An Irish businessman on the board of a company that produces controversial pesticide Roundup said consumers and farmers should be in no doubt that the product is safe.
Liam Condon, who is originally from Dublin, made his comments five months after a Californian jury ordered Monsanto, the company that produces Roundup, to pay $289m (€252m) to a school groundskeeper who said the glyphosate in the product caused his terminal cancer.
The jury said Monsanto failed to warn consumers of cancer risks. Monsanto, which is owned by Bayer, is appealing the ruling. Mr Condon, who is the president of Bayer’s crop science division, told the Irish Independent he is confident the appeal will be successful.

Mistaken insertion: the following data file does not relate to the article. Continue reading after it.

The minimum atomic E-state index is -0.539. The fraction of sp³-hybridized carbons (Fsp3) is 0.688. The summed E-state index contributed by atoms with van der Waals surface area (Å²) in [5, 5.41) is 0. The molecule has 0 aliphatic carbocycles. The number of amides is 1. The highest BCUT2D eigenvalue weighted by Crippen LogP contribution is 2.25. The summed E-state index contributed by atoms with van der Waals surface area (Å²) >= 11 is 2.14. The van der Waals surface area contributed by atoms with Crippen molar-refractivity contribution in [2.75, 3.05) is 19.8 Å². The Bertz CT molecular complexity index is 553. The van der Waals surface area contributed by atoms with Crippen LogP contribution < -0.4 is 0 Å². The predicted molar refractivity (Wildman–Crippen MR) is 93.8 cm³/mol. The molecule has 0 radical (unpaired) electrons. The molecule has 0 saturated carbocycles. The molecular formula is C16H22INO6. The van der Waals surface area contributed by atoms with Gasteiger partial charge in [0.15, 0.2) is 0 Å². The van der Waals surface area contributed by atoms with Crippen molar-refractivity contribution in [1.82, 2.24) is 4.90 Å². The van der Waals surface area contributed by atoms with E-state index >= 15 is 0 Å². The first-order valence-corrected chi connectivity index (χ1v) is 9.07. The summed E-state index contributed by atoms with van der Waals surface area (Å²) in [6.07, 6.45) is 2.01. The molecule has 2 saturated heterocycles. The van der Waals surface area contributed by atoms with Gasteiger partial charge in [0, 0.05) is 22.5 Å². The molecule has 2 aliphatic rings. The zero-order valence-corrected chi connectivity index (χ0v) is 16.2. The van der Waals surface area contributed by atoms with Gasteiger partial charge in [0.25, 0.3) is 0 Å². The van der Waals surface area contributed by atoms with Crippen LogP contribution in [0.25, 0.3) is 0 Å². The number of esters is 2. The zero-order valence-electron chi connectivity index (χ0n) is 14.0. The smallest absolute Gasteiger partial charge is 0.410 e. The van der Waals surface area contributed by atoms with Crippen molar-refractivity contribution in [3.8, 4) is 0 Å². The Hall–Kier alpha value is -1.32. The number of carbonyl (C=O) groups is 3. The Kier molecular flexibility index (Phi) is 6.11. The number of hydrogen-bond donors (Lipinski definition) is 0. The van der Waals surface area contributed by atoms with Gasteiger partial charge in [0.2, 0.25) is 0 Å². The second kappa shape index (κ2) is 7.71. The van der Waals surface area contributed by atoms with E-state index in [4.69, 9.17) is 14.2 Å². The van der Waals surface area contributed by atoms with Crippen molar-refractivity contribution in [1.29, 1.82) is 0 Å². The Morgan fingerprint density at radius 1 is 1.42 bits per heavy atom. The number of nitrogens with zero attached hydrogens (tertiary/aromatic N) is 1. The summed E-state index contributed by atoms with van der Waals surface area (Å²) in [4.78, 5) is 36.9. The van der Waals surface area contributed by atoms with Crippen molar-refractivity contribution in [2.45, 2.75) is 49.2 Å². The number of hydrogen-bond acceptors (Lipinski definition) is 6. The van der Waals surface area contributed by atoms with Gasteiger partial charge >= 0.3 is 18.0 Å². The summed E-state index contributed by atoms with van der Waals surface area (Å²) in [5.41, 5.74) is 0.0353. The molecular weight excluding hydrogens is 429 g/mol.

“Roundup has been on the market for over 40 years and approved by over 160 authorities around the world. Every regulatory authority has looked at this again and again and they have all come to the conclusion that it is safe and effective,” he said.
Mr Condon said the International Agency for Research on Cancer (IARC) is one of four arms of the World Health Organisation that examine cancer risks and was the only one that stated that Roundup probably causes cancer.
“IARC basically put glyphosate in to the same category as hot drinks, red meat, aloe vera… so a lot of stuff that you would say is consumed or used on a daily basis by an average person without anybody screaming for the products to be banned,” he said.